Epitomising magnificence, the imposing six-storey circular Parliament Building in Mount Hampden sitting on a 70-metre platform above the picturesque surrounding area, symbolically projecting legislative supremacy, is now 100 percent complete, and ready for handover.
Breath-taking furnishings and top-notch equipment for offices and chambers have already been installed, with only works on two other parking lots and landscaping being outstanding, a recent visit to the site has shown.
Royalty greets the visitor from the main entrance of the superstructure, where two water fountains, inspired by one of the Seven Wonders of the World, Mosi-oa-Tunya (the smoke that thunders), the splendid Victoria Falls, majestically tells the Zimbabwean story of beauty and an enduring legacy of peace.
On either side of the impressive stepladders and squares are four pillars at the top of which eight Zimbabwe birds are perched.
The construction of the building, whose concept was born in 1983 with the Kopje area in Harare as the proposed site, is being undertaken on a six-hectare stand in Mount Hampden, about 18km north-west of Harare along Old Mazowe Road, thus creating opportunities for a new city project.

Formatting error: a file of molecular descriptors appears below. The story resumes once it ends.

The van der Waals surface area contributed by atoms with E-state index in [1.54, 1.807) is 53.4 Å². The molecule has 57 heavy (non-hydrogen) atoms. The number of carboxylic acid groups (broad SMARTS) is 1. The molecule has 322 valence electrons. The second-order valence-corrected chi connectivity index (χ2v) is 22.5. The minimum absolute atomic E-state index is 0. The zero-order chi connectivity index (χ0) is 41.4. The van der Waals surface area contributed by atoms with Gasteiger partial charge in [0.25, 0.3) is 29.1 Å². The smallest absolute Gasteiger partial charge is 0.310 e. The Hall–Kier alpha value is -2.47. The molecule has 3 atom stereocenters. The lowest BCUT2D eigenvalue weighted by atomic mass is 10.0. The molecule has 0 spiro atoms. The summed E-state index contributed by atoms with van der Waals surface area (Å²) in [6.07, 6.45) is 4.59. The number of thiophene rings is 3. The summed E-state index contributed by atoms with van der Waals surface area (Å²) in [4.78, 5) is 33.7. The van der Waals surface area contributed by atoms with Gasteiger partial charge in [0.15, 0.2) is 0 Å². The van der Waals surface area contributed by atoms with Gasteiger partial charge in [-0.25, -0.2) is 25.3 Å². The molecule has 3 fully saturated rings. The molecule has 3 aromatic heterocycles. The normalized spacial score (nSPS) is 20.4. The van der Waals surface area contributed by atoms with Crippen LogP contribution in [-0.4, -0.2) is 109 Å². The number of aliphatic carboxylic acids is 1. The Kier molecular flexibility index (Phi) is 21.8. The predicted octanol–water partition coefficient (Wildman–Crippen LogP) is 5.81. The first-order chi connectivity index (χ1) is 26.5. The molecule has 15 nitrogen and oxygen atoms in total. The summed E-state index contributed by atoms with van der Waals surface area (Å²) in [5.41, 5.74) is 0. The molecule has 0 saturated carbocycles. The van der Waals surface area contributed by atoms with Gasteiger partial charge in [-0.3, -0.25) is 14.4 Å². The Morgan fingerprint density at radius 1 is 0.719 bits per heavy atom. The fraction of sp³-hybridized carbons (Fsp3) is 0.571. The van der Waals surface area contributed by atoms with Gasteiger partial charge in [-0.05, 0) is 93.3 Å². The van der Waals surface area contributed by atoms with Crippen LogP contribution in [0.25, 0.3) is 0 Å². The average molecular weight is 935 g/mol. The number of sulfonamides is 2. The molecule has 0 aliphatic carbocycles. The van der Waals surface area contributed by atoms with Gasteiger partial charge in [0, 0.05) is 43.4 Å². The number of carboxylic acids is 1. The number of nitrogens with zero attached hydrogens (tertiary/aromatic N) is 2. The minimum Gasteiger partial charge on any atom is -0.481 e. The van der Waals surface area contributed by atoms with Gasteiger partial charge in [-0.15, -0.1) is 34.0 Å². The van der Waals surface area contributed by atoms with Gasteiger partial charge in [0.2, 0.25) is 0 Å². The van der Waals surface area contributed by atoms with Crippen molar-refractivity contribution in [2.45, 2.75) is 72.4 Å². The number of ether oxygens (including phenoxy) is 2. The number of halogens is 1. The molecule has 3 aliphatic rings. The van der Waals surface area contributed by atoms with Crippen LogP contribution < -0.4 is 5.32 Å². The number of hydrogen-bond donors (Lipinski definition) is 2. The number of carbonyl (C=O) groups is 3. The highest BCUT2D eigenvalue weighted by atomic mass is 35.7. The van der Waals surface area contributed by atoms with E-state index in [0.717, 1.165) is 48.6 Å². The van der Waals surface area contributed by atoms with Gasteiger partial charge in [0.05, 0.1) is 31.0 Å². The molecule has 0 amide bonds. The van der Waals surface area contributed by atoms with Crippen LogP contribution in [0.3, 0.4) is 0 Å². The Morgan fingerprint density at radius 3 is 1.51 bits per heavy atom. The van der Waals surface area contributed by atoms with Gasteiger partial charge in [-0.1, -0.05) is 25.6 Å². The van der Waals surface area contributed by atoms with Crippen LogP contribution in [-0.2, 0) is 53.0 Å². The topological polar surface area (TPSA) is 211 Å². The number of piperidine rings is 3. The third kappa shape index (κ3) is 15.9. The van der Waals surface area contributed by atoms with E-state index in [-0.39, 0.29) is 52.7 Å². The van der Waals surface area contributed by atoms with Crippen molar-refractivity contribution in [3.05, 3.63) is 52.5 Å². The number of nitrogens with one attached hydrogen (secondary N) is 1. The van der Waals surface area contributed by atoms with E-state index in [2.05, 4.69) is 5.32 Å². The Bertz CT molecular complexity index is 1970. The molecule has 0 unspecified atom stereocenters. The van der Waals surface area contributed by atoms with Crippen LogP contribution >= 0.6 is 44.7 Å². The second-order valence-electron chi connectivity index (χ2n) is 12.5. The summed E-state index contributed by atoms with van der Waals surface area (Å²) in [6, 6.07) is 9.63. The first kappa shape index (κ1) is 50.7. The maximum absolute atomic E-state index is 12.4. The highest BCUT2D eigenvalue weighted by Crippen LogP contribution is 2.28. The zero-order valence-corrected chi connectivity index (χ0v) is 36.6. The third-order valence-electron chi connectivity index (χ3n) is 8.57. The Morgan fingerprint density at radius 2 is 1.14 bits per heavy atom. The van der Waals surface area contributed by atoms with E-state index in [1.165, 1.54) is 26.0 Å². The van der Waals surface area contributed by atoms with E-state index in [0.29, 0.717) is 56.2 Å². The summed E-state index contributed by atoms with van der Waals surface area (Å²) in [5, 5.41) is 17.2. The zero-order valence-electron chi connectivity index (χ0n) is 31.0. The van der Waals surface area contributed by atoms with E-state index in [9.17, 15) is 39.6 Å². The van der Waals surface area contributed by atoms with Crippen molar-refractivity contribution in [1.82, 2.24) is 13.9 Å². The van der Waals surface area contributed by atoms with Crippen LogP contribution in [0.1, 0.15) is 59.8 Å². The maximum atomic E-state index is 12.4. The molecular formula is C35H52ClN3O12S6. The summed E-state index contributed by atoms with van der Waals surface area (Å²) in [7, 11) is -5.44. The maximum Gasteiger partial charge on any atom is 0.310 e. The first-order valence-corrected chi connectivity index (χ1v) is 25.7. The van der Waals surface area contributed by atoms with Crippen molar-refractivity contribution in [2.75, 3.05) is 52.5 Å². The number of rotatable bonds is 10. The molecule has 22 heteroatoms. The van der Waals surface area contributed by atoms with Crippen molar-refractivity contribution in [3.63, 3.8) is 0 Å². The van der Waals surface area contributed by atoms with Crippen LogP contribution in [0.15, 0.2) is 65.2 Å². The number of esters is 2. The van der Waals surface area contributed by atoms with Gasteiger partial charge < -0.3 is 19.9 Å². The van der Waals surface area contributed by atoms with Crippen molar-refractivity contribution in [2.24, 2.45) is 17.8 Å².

The project was made possible by a grant from the government of the People’s Republic of China through China-Aid. Feasibility studies were carried out by the Beijing Institute of Architectural Design Company Limited in 2015.
It was designed by China SIPPR Engineering Group, and Shanghai Construction Group, a global construction behemoth, was the contractor.
The Government of Zimbabwe also expended US$2,4 million towards enabling works to kick-start the project.
The designs for the New Parliament Building, which embody Zimbabwean culture and heritage enshrined in the Great Zimbabwe monument were completed and approved in October 2017. Works on the project commenced in November 2018 and were completed on May 27, 2022.
The project, which comprises four floors on the Parliament side and an adjacent six-storey office building, encompasses a Chamber House, containing the 350-seat National Assembly and 100-seat Senate.
The interior of the New Parliament Building in Mt Hampden A 108-seat gallery overlooks the National Assembly, while an 84-seat gallery overlooks the Senate. There are also 24 interpreters’ rooms for both the National Assembly and the Senate; 12 for each House, which are linked to the state-of-the-art public address system.